We all know and can draw comfort from the feeling of a beating heart. Be it against your ribcage or into your flattened ear, the soft pat of the human heart acts as a distinctive and integral indicator of love and connection. Drawing from that consistent, gentle bounce, Sydney beat-maker Jai Pyne has returned to creativity with the lo-fi disco of Heart Won’t Stop.
Jai Pyne masters the art of minimalism, even in a crowd of sonic layers with Heart Won’t Stop and it’s a sonic marvel, to say the least.
Having fronted the much loved Paper Scissors in years prior, it’s fair to say Pyne has a firm grasp on music and performance. After a short hiatus filled with creative pursuits of a different kind, Jai was ready to reenter the musical vortex and has managed to spin more gracefully than ever before.
Released through his own, affectionately named label, Turktown, Jai’s new single is anything but generic and pours warm, silky beats over a synthesised landscape of melody and harmony in a way, never heard like this before. As a drum beat feigns familiarity in the opening bars, we’re soon gifted with the song’s most unforgettable hallmark, it’s deep, quirky synth bass that meanders through the track like cooling runnels of lava, reaching the slow end to its journey.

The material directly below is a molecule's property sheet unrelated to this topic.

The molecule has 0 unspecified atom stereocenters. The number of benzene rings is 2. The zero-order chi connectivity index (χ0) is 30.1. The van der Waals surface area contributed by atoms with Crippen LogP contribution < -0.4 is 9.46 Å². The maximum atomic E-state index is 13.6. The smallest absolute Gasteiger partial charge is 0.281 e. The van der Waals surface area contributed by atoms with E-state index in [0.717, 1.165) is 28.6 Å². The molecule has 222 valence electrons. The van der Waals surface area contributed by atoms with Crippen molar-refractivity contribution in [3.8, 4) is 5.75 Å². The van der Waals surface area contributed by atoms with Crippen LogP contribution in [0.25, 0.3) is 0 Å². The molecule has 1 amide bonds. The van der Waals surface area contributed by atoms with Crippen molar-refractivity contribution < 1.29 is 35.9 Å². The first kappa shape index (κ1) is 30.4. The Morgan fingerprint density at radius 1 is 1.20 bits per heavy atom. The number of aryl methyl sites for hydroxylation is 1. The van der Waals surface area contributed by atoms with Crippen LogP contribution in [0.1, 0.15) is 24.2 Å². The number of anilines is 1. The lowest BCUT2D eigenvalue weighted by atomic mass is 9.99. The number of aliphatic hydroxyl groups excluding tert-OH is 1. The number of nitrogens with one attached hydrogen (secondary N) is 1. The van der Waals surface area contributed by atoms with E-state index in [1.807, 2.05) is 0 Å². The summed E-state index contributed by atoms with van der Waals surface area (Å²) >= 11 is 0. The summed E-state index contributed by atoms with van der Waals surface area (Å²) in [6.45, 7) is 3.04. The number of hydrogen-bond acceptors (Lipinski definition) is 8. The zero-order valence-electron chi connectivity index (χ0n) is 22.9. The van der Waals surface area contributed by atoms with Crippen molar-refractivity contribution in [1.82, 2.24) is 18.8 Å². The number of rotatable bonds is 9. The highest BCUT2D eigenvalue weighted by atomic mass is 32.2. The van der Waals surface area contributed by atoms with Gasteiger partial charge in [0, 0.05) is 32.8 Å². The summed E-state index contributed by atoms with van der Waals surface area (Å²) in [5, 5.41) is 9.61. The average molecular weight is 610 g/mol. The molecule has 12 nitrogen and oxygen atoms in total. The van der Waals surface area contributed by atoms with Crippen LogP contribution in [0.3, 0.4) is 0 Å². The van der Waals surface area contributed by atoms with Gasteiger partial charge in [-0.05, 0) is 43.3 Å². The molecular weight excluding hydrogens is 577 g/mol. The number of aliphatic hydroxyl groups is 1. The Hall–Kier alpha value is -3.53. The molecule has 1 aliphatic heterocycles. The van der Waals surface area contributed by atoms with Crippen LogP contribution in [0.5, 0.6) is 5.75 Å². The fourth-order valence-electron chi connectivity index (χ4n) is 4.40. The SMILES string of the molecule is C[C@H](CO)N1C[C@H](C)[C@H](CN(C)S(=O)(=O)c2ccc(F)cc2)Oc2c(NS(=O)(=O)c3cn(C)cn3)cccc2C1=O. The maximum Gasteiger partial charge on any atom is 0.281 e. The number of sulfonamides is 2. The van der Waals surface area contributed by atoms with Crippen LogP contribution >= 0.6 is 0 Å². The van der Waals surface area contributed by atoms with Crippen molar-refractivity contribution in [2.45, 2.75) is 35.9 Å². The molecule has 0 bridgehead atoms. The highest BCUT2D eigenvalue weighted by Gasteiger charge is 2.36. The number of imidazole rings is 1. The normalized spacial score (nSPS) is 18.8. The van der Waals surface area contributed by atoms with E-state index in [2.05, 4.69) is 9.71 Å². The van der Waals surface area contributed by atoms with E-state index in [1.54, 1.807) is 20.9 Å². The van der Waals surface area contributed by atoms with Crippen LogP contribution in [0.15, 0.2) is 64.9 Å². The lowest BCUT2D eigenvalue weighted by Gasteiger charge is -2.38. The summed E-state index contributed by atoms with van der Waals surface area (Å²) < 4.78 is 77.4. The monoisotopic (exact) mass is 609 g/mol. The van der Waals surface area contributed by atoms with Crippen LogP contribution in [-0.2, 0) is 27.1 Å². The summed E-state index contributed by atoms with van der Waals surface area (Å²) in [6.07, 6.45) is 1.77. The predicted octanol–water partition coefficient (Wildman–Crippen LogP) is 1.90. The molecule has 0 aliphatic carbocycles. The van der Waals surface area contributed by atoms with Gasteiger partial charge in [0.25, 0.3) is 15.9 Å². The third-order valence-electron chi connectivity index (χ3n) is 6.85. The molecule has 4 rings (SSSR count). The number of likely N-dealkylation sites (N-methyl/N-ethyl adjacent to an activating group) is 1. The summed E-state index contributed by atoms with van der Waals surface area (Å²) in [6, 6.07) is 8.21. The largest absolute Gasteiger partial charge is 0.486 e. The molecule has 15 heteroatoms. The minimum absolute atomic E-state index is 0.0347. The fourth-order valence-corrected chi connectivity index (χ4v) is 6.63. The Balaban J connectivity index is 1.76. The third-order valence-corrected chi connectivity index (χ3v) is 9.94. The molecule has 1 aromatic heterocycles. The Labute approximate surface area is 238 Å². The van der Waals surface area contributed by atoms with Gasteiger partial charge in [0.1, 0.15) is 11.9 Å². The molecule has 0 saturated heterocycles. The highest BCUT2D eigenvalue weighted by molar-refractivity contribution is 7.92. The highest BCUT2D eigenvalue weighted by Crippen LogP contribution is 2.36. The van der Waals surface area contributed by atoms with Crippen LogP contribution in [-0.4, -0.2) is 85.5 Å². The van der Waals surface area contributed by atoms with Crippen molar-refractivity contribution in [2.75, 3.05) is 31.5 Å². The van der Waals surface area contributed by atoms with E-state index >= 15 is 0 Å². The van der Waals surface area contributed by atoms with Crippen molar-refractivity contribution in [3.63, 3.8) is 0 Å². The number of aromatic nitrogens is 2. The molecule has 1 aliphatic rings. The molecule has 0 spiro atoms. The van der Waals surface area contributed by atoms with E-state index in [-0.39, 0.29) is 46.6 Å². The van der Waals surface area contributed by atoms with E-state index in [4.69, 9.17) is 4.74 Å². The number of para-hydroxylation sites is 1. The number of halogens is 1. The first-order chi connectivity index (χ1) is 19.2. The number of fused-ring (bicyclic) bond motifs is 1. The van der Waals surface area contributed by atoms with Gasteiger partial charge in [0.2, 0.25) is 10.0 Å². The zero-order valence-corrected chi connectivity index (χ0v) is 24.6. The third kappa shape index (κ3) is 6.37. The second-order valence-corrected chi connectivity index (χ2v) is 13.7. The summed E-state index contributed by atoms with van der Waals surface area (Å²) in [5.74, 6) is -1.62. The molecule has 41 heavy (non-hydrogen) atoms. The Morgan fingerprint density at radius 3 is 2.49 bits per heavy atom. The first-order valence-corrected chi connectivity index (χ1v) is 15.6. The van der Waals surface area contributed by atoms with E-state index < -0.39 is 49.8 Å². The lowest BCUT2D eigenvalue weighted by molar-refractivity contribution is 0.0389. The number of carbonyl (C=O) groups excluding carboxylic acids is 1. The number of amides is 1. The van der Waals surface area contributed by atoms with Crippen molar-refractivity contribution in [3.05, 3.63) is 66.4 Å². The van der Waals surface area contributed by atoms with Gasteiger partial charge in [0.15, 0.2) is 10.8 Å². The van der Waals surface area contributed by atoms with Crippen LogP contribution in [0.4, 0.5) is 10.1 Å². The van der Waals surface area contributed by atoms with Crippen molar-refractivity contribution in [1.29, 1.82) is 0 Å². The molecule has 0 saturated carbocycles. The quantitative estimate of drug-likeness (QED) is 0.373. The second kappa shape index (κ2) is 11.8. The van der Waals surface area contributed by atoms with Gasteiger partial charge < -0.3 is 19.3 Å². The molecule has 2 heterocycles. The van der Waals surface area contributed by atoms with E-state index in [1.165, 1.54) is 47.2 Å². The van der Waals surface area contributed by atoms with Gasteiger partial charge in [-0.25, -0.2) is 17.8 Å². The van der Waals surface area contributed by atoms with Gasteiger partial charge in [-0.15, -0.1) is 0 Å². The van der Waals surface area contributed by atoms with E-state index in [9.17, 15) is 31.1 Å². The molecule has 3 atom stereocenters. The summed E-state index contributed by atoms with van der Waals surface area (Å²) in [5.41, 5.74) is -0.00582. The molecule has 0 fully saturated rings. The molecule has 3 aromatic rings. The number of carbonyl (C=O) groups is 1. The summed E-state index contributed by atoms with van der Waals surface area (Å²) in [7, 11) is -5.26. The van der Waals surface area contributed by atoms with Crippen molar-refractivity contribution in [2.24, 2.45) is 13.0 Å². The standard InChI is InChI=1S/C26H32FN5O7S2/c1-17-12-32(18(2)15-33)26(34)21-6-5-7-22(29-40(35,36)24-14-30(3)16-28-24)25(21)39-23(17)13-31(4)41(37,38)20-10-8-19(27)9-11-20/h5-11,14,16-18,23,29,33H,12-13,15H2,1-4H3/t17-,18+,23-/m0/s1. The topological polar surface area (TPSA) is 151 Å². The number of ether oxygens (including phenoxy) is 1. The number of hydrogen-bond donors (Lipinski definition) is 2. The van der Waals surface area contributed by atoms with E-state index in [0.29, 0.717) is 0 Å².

Pyne’s timid falsetto suits its pounding counterpart in a delightfully weird oxymoron, drawing reminiscence to Happy favourites, Donny Benet and Kirin J Callinan in its 80s leanings and lovelorn lyricism. As the song unravels before us, new layers are added like cheese to a meaty lasagna like droning synth inflections and looming vocal harmonies.
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The slithering cheek of a naughty slap bass is just what the track needs to elevate it to disco-worthy heights. It’s a danceable anthem for the bedroom loner, preparing for a night on the town. It’s the sonic equivalent to an old Ferrari, with all the speed and class of a modern banger but without the superficiality of overcompensation.
The minimalism of Heart Won’t Stop is, in fact, its best feature. With so many layers of sound, many would struggle to create moments of clarity among the din however, Pyne manages with ease to give each instrument an important role, delegating them like a benevolent dictator.
In all, Heart Won’t Stop is as unique as it is familiar, sneaking the unheard into bursts of warm nostalgia carefully, without treading on the song’s tender message. Looks like this one’s not going away any time soon.